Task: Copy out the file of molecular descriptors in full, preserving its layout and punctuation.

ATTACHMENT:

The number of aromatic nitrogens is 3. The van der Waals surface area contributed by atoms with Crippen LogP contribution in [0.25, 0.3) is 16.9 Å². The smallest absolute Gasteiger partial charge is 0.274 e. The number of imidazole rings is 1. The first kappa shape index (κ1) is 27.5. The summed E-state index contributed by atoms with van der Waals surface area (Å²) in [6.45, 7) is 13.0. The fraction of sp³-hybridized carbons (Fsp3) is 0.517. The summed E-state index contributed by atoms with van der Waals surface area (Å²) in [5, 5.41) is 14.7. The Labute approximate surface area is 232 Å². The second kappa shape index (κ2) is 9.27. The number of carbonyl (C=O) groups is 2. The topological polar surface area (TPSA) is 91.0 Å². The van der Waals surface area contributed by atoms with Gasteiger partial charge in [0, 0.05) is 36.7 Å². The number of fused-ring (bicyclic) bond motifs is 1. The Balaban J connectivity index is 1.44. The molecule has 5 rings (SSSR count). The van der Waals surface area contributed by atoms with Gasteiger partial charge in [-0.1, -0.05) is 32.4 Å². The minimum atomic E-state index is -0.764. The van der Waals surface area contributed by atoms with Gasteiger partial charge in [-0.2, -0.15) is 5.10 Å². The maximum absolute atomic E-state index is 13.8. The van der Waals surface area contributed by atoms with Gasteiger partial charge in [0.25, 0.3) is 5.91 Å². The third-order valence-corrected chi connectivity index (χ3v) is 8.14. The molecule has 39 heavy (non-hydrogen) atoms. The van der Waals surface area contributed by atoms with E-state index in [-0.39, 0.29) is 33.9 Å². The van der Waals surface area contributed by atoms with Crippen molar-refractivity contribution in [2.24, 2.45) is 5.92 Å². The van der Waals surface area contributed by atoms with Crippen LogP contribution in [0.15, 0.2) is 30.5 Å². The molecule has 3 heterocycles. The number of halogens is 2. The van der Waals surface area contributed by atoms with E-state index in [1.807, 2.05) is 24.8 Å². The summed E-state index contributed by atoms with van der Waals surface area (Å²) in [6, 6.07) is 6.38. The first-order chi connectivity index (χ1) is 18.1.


The number of aromatic nitrogens is 3. The van der Waals surface area contributed by atoms with Crippen LogP contribution in [0.25, 0.3) is 16.9 Å². The smallest absolute Gasteiger partial charge is 0.274 e. The number of imidazole rings is 1. The first kappa shape index (κ1) is 27.5. The summed E-state index contributed by atoms with van der Waals surface area (Å²) in [6.45, 7) is 13.0. The fraction of sp³-hybridized carbons (Fsp3) is 0.517. The summed E-state index contributed by atoms with van der Waals surface area (Å²) in [5, 5.41) is 14.7. The Labute approximate surface area is 232 Å². The second kappa shape index (κ2) is 9.27. The number of carbonyl (C=O) groups is 2. The topological polar surface area (TPSA) is 91.0 Å². The van der Waals surface area contributed by atoms with Gasteiger partial charge in [0, 0.05) is 36.7 Å². The number of fused-ring (bicyclic) bond motifs is 1. The Balaban J connectivity index is 1.44. The molecule has 5 rings (SSSR count). The van der Waals surface area contributed by atoms with Gasteiger partial charge in [-0.1, -0.05) is 32.4 Å². The minimum atomic E-state index is -0.764. The van der Waals surface area contributed by atoms with Gasteiger partial charge in [-0.2, -0.15) is 5.10 Å². The maximum absolute atomic E-state index is 13.8. The van der Waals surface area contributed by atoms with Gasteiger partial charge in [0.25, 0.3) is 5.91 Å². The third-order valence-corrected chi connectivity index (χ3v) is 8.14. The molecule has 39 heavy (non-hydrogen) atoms. The van der Waals surface area contributed by atoms with E-state index in [-0.39, 0.29) is 33.9 Å². The van der Waals surface area contributed by atoms with Crippen molar-refractivity contribution in [2.24, 2.45) is 5.92 Å². The van der Waals surface area contributed by atoms with Crippen LogP contribution in [0.15, 0.2) is 30.5 Å². The molecule has 3 heterocycles. The number of halogens is 2. The van der Waals surface area contributed by atoms with E-state index in [1.807, 2.05) is 24.8 Å². The summed E-state index contributed by atoms with van der Waals surface area (Å²) in [6, 6.07) is 6.38. The first-order chi connectivity index (χ1) is 18.1.